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Differential Interaction Between PAV‐like Isolates of Barley Yellow Dwarf Virus and Barley (Hordeum vulgare L.) genotypes

Chalhoub, B. A., Sarrafi, A., Beuve, M. A., Lapierre, H. D.
Phytopathologische Zeitschrift 1994 v.142 no.4 pp. 189-198
Barley yellow dwarf virus, Hordeum vulgare, barley, cultivars, enzyme-linked immunosorbent assay, field experimentation, genes, genotype, growth chambers, mutants, polyclonal antibodies, shoots, viral antigens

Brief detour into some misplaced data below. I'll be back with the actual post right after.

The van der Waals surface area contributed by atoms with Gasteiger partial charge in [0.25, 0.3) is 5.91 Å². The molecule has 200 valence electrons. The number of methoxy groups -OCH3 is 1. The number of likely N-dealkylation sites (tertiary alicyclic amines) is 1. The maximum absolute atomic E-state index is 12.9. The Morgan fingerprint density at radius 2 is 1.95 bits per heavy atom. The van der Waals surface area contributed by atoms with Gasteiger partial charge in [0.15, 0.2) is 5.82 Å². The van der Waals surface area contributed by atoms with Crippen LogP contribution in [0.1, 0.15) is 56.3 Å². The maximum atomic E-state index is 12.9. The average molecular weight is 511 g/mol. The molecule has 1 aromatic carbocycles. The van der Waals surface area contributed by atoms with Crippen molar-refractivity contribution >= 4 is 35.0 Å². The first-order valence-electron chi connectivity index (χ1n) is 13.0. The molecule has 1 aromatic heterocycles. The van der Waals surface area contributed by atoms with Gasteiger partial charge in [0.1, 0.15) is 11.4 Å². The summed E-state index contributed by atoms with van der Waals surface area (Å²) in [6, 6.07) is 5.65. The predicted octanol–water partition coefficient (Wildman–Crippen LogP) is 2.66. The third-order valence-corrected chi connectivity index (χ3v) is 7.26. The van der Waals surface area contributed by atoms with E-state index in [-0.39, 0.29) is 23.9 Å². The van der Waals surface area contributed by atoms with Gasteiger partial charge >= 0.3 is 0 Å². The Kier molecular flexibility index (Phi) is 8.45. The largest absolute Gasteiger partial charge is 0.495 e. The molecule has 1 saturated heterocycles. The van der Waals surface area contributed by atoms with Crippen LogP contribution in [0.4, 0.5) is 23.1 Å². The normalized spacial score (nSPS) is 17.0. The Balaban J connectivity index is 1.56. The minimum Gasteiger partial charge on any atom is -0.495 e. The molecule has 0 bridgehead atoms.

Four PAV‐like isolates of barley yellow dwarf virus (BYDV) were identified as causing very severe (RG), severe (2t), moderately severe (3b) and mild symptoms (13t) in barley (Hordeum vulgare) cultivar Plaisant in a growth chamber at 25 days after inoculation. These isolates had different effects on a range of barley genotypes. Cultivar Vixen, which contains the Yd2 resistance gene, and 80–81BQCB10 were not affected by any isolate. Five other genotypes were significantly affected by at least one of the isolates. Line Ea52 (which is a mutant of the Japanese cultivar Chikurine Ibaraki) was more susceptible to BYDV‐PAV than Chikurin Ibaraki 1. No serological differences were detected between the four isolates using monoclonal or polyclonal antibodies. Virus antigen concentration, estimated by enzyme‐linked immunosorbent assay (ELISA), was correlated with the decrease in the shoot fresh weight for all isolates and all genotypes except for Vixen and 80–81BQCB10. In field tests, the severity of symptoms induced by the BYDV‐PAV isolates was in accordance with that estimated in the growth chamber. However isolate 2t was more severe on cultivar Vixen and overcame the partial resistance of Chikurin Ibaraki 1 to the three other isolates. The results show that virus antigen concentration not only contributes to characterizing the resistance levels of barley genotypes but also the severity of BYDV‐PAV isolates.